I made a silk screen and then hand screened a 'scale' like pattern on the fabric. I used fleece for the head and extremities and white faux leather for the nails and teeth. The gloves and spats had velcro closures.


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89  Jurassic Park Live - Sexy Raptors in Costumes: Completed Projects by smashu on: January 17, 2010 10:47:29 AM
This series of posts is definitely long overdue! For Fringe Week this past year, I was the costume designer for a large live on stage shadow cast production of Jurassic Park. It was a huge undertaking and I designed 35+ costumes! It was alot of fun for me as I had to develop designs to convert the roboticized dinosaurs from the movie into human versions that allowed for flexibility of movement on stage. Note: During the performances, the Raptors were required to do a tango for the entire duration of the kitchen scene with Timmy and Lexi Smiley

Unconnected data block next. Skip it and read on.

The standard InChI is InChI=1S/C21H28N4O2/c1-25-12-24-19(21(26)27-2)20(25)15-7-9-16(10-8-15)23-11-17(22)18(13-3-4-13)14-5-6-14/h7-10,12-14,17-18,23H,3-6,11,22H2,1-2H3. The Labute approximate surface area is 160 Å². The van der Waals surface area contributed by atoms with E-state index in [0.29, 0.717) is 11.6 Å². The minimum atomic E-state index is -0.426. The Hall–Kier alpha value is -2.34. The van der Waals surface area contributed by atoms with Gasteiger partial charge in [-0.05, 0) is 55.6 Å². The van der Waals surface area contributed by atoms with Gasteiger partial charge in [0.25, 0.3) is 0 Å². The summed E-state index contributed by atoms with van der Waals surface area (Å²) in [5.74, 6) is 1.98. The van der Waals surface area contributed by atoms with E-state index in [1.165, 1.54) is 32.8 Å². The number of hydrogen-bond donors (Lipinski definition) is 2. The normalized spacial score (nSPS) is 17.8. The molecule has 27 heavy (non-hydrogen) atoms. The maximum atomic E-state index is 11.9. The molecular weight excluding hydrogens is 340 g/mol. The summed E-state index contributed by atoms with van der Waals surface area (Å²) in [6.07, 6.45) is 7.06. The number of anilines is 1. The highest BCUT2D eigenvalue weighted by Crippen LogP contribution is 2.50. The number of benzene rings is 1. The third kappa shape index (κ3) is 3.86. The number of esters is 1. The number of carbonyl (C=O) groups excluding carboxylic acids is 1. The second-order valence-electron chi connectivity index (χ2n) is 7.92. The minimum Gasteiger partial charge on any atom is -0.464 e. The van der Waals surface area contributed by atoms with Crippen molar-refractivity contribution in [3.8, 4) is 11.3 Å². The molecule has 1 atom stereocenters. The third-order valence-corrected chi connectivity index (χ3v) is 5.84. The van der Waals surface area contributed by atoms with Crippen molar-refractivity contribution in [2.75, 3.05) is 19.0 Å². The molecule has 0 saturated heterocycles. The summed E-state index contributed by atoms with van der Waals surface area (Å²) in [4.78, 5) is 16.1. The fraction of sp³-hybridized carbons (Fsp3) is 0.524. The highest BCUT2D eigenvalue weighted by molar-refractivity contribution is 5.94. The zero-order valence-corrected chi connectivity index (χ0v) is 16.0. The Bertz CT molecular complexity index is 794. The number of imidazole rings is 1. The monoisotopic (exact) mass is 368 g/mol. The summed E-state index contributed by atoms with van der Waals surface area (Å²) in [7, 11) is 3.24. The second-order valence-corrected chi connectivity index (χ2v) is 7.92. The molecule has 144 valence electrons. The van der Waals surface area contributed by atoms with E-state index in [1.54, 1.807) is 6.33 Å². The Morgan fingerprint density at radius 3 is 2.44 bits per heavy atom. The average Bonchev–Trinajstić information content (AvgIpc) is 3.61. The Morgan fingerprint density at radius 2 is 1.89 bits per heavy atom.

I've got a ridiculously large amount of pieces that were made for each character so I won't be able to  post them all on here. But if you would like to see more, please visit my blog! http://smashworks.blogspot.com/2009/09/long-awaited-epic-blog-post-of-jurassic.html



For the Velociraptors I made a silk screen and then hand screened a 'scale' like pattern on the fabric. I used fleece for the head and extremities and white faux leather for the nails and teeth. The gloves and spats had velcro closures.





I made a matching purple elastic harness for the girls to wear over the black bodysuits.

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90  Woven Faux Leather Clutch (bane of my existence) in Purses, Bags, Wallets: Completed Projects: General by smashu on: January 17, 2010 10:26:32 AM
I love how this purse turned out but it was possibly one of the most excruitiating and time consuming pieces I have ever made. It measures about 12 " x 7 " and has a magnetic closure inside. There is a bit more about it on my blog if you are interested!